Department of Ecology News Release - June 10, 2008
Ecology begins statewide rulemaking for rainwater collection
OLYMPIA – To clarify regulations governing the collection and use of rainwater, Ecology is seeking the public’s help in drafting a statewide rainwater rule.
Three open house sessions for education and public discussion about collecting rainwater for beneficial use are scheduled this month in Everett, Lacey and Wenatchee.
Ecology doesn’t require homeowners to obtain water right permits to collect and store small amounts of rainwater.
The new rule for the first time would define how much rainwater can be collected and used before a permit is required. The rule isn’t intended to regulate storage and release of rainwater when no “beneficial use” will be made of the water.
Under state law, beneficial uses include recreation, irrigation, residential water supplies and power generation.
Washington law identifies rainwater as a water resource of the state. Residential rainwater collection systems can range from a 50-gallon rain barrel to cisterns of 30,000 gallons or more. Commercial systems can be much larger.
Ecology is seeking public comment on what the threshold should be for requiring a water right permit for those systems that could affect the water supply of senior water right holders or stream flows in some river basins. Non-potable uses of rainwater typically include toilet flushing and irrigation for gardens.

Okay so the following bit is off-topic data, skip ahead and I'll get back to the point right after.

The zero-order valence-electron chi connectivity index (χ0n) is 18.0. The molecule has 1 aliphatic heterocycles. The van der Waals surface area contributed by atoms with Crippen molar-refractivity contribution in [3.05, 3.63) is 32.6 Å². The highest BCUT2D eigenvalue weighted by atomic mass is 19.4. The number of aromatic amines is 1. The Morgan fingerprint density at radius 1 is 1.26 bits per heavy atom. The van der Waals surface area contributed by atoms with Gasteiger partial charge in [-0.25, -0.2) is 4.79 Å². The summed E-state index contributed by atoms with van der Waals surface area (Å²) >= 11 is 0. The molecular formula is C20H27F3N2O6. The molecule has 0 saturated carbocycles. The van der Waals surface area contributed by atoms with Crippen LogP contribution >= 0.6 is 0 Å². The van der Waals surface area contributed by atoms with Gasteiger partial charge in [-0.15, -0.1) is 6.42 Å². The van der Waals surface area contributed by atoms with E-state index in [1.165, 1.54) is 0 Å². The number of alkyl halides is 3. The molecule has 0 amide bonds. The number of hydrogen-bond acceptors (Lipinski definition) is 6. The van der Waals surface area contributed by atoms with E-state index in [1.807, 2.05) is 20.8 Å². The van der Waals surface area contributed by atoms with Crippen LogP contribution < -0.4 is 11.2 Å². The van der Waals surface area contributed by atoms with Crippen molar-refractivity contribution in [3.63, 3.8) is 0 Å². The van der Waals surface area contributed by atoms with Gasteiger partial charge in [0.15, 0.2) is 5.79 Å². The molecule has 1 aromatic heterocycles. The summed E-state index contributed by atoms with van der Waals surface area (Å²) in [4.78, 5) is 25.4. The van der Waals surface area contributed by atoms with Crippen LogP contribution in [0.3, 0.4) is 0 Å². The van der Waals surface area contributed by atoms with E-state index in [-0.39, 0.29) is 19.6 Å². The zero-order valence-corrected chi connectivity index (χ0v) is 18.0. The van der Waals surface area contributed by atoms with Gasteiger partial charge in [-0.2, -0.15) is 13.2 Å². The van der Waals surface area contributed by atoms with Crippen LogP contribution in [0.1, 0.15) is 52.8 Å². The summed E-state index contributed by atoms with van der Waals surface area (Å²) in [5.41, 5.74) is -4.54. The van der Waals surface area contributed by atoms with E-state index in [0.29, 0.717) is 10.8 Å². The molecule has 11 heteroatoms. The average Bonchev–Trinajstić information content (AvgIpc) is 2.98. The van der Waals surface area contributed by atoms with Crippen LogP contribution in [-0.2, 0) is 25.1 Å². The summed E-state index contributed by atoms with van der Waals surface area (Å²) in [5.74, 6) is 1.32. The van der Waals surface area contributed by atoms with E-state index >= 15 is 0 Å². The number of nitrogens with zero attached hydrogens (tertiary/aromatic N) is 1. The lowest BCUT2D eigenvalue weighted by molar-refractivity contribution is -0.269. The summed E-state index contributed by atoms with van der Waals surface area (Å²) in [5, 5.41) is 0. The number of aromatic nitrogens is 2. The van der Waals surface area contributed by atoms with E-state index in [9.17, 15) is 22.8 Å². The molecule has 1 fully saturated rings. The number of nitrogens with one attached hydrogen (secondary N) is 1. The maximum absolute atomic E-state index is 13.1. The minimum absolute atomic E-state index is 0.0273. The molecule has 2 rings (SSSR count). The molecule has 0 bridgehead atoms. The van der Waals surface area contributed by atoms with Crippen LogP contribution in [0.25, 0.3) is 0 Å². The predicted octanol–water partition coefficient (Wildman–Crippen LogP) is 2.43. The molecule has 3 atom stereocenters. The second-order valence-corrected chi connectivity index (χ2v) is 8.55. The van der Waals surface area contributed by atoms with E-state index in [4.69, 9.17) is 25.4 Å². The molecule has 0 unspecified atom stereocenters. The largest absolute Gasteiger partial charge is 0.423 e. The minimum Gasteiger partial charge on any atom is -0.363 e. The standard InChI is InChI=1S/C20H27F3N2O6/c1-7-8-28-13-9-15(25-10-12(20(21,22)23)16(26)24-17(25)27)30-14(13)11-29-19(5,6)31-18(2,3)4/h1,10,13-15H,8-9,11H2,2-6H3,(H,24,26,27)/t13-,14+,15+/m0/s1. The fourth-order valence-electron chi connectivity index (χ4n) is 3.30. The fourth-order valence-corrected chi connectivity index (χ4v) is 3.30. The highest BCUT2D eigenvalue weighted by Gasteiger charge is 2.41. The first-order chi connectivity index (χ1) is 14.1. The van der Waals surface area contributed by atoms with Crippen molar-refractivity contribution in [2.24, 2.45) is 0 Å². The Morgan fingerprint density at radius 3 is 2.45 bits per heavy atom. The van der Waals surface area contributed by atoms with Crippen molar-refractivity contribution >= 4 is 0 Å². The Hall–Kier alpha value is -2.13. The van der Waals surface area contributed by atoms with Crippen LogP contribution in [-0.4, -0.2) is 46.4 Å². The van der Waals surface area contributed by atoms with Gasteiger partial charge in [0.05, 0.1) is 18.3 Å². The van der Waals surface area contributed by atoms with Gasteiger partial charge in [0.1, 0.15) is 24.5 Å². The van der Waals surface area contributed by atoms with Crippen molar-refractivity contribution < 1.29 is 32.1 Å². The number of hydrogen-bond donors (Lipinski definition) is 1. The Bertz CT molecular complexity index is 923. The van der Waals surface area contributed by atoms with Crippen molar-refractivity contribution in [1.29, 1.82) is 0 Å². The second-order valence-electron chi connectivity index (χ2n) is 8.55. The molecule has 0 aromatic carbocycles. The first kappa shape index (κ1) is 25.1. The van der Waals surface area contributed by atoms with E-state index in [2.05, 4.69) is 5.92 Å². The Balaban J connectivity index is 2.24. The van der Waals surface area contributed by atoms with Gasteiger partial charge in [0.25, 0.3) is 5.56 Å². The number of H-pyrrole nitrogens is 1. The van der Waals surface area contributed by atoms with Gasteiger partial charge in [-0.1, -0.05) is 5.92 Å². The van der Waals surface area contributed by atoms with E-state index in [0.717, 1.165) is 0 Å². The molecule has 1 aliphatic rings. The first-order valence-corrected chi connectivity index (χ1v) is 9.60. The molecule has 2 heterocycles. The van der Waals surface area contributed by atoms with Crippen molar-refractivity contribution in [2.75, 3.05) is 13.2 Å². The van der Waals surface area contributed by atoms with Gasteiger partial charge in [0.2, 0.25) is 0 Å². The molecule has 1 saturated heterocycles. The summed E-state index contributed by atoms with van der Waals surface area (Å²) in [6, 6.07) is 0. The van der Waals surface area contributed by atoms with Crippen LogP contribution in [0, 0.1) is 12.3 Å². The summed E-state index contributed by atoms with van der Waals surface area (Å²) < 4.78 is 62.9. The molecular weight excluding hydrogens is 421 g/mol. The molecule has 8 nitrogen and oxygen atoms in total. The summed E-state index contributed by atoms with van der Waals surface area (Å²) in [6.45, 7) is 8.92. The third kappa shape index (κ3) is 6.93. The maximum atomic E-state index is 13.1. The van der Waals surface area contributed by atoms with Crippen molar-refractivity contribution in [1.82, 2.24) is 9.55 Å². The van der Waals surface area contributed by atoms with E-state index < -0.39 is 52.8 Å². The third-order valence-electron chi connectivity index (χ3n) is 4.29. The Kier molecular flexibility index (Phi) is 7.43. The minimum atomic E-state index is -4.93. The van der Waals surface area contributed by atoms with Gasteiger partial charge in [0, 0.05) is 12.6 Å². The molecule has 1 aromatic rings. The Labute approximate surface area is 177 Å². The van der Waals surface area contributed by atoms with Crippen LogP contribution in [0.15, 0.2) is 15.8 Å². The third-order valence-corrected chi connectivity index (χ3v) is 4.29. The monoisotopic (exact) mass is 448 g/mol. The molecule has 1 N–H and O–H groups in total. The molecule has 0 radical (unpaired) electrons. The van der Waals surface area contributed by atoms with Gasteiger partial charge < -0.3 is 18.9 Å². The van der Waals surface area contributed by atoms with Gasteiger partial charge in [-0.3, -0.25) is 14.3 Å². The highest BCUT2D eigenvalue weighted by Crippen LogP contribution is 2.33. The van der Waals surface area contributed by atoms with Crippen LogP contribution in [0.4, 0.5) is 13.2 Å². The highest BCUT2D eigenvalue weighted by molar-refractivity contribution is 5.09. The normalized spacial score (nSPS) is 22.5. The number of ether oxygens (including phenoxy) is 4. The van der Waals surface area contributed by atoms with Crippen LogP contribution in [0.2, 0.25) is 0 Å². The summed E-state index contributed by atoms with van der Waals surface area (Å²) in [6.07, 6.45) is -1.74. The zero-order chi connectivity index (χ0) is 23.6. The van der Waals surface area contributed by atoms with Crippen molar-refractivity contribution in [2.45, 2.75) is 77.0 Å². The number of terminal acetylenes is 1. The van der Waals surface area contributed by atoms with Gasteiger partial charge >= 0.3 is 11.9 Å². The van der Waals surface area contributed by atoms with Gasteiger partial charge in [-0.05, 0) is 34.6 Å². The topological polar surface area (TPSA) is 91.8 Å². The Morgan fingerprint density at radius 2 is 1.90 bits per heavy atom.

In water-short areas such as the San Juan Islands, some homeowners use rainwater as the sole source of their water supply. Ecology is especially interested in encouraging rainwater collection in urban areas like Puget Sound where it can be used to reduce stormwater runoff and supplement municipal water supplies.
"A statewide rule would remove the ambiguity about rainwater collection from existing water law,” said Ken Slattery, manager of Ecology’s Water Resources Program. “We want to ensure that collection and storage of rainwater happens in a way that is consistent with the protection of stream flows and water rights."http://www.ecy.wa.gov/programs/wr/hq/rwh.html
A couple days of sun makes a huge difference to the plants. This single poppy is now surrounded by many more. The garden is perking up and most of the replants are doing great. Still not sure about getting a tomato harvest in time though. And we found out that wireworms like radishes! We may have to grow them in a raised bed with hand-fluffed soil next year.
Mercia and Magnus, tandem sleeping. They've gotten good about going outside, but still come in to use the litterbox. Oh well...
This weekend, we'll start building the range shelter. It will have 2 open stalls, one for Ryder and one spare. Should be loads of fun, considering the forecast is for temps in the 80's!